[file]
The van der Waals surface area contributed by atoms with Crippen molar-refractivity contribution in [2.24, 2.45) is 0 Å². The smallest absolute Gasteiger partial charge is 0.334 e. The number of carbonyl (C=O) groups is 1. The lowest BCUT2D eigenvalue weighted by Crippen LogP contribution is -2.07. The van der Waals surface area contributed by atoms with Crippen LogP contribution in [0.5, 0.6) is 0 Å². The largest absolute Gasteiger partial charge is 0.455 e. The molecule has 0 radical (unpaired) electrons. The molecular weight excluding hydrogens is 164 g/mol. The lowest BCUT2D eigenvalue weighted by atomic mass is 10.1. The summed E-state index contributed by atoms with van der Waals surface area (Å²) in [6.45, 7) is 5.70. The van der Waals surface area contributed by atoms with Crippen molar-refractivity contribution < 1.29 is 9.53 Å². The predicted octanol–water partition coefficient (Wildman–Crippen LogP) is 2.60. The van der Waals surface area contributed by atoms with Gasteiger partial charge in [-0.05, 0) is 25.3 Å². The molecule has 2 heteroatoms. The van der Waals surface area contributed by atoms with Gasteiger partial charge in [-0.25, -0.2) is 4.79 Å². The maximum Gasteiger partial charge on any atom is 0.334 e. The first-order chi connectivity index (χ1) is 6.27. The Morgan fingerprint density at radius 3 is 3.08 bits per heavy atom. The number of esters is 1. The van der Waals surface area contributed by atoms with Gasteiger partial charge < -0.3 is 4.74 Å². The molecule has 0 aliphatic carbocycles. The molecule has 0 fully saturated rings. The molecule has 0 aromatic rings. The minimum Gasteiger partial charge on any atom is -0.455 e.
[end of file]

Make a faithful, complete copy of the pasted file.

The van der Waals surface area contributed by atoms with Crippen molar-refractivity contribution in [2.24, 2.45) is 0 Å². The smallest absolute Gasteiger partial charge is 0.334 e. The number of carbonyl (C=O) groups is 1. The lowest BCUT2D eigenvalue weighted by Crippen LogP contribution is -2.07. The van der Waals surface area contributed by atoms with Crippen LogP contribution in [0.5, 0.6) is 0 Å². The largest absolute Gasteiger partial charge is 0.455 e. The molecule has 0 radical (unpaired) electrons. The molecular weight excluding hydrogens is 164 g/mol. The lowest BCUT2D eigenvalue weighted by atomic mass is 10.1. The summed E-state index contributed by atoms with van der Waals surface area (Å²) in [6.45, 7) is 5.70. The van der Waals surface area contributed by atoms with Crippen molar-refractivity contribution < 1.29 is 9.53 Å². The predicted octanol–water partition coefficient (Wildman–Crippen LogP) is 2.60. The van der Waals surface area contributed by atoms with Gasteiger partial charge in [-0.05, 0) is 25.3 Å². The molecule has 2 heteroatoms. The van der Waals surface area contributed by atoms with Gasteiger partial charge in [-0.25, -0.2) is 4.79 Å². The maximum Gasteiger partial charge on any atom is 0.334 e. The first-order chi connectivity index (χ1) is 6.27. The Morgan fingerprint density at radius 3 is 3.08 bits per heavy atom. The number of esters is 1. The van der Waals surface area contributed by atoms with Gasteiger partial charge < -0.3 is 4.74 Å². The molecule has 0 aliphatic carbocycles. The molecule has 0 fully saturated rings. The molecule has 0 aromatic rings. The minimum Gasteiger partial charge on any atom is -0.455 e.